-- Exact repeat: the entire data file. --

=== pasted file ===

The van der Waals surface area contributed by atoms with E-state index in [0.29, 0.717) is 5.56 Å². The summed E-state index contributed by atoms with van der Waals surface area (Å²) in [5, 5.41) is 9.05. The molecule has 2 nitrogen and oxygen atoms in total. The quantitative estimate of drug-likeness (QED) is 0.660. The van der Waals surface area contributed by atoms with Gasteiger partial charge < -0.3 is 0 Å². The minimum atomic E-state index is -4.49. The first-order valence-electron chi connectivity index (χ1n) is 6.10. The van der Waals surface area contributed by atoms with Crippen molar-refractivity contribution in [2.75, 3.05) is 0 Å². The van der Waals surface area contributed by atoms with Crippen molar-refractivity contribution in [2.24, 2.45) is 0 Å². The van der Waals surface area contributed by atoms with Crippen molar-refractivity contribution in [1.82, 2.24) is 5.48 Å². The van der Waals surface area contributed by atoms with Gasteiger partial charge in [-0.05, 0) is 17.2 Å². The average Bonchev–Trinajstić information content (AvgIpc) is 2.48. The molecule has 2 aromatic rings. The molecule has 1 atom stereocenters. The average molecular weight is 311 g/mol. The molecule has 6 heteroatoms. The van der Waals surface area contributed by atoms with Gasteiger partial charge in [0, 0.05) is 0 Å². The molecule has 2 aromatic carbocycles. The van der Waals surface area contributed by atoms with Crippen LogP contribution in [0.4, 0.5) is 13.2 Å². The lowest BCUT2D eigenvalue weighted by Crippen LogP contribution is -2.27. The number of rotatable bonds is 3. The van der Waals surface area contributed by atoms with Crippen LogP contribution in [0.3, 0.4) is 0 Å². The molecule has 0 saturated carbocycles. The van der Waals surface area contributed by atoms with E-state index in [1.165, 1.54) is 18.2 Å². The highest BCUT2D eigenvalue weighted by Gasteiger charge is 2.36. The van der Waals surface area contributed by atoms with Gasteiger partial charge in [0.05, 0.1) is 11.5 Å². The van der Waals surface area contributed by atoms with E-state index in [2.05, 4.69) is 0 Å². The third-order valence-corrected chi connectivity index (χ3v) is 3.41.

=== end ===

The van der Waals surface area contributed by atoms with E-state index in [0.29, 0.717) is 5.56 Å². The summed E-state index contributed by atoms with van der Waals surface area (Å²) in [5, 5.41) is 9.05. The molecule has 2 nitrogen and oxygen atoms in total. The quantitative estimate of drug-likeness (QED) is 0.660. The van der Waals surface area contributed by atoms with Gasteiger partial charge < -0.3 is 0 Å². The minimum atomic E-state index is -4.49. The first-order valence-electron chi connectivity index (χ1n) is 6.10. The van der Waals surface area contributed by atoms with Crippen molar-refractivity contribution in [2.75, 3.05) is 0 Å². The van der Waals surface area contributed by atoms with Crippen molar-refractivity contribution in [2.24, 2.45) is 0 Å². The van der Waals surface area contributed by atoms with Crippen molar-refractivity contribution in [1.82, 2.24) is 5.48 Å². The van der Waals surface area contributed by atoms with Gasteiger partial charge in [-0.05, 0) is 17.2 Å². The average Bonchev–Trinajstić information content (AvgIpc) is 2.48. The molecule has 2 aromatic rings. The molecule has 1 atom stereocenters. The average molecular weight is 311 g/mol. The molecule has 6 heteroatoms. The van der Waals surface area contributed by atoms with Gasteiger partial charge in [0, 0.05) is 0 Å². The molecule has 2 aromatic carbocycles. The van der Waals surface area contributed by atoms with Crippen LogP contribution in [0.4, 0.5) is 13.2 Å². The lowest BCUT2D eigenvalue weighted by Crippen LogP contribution is -2.27. The number of rotatable bonds is 3. The van der Waals surface area contributed by atoms with Crippen LogP contribution in [0.3, 0.4) is 0 Å². The molecule has 0 saturated carbocycles. The van der Waals surface area contributed by atoms with E-state index in [1.165, 1.54) is 18.2 Å². The highest BCUT2D eigenvalue weighted by Gasteiger charge is 2.36. The van der Waals surface area contributed by atoms with Gasteiger partial charge in [0.05, 0.1) is 11.5 Å². The van der Waals surface area contributed by atoms with E-state index in [2.05, 4.69) is 0 Å². The third-order valence-corrected chi connectivity index (χ3v) is 3.41.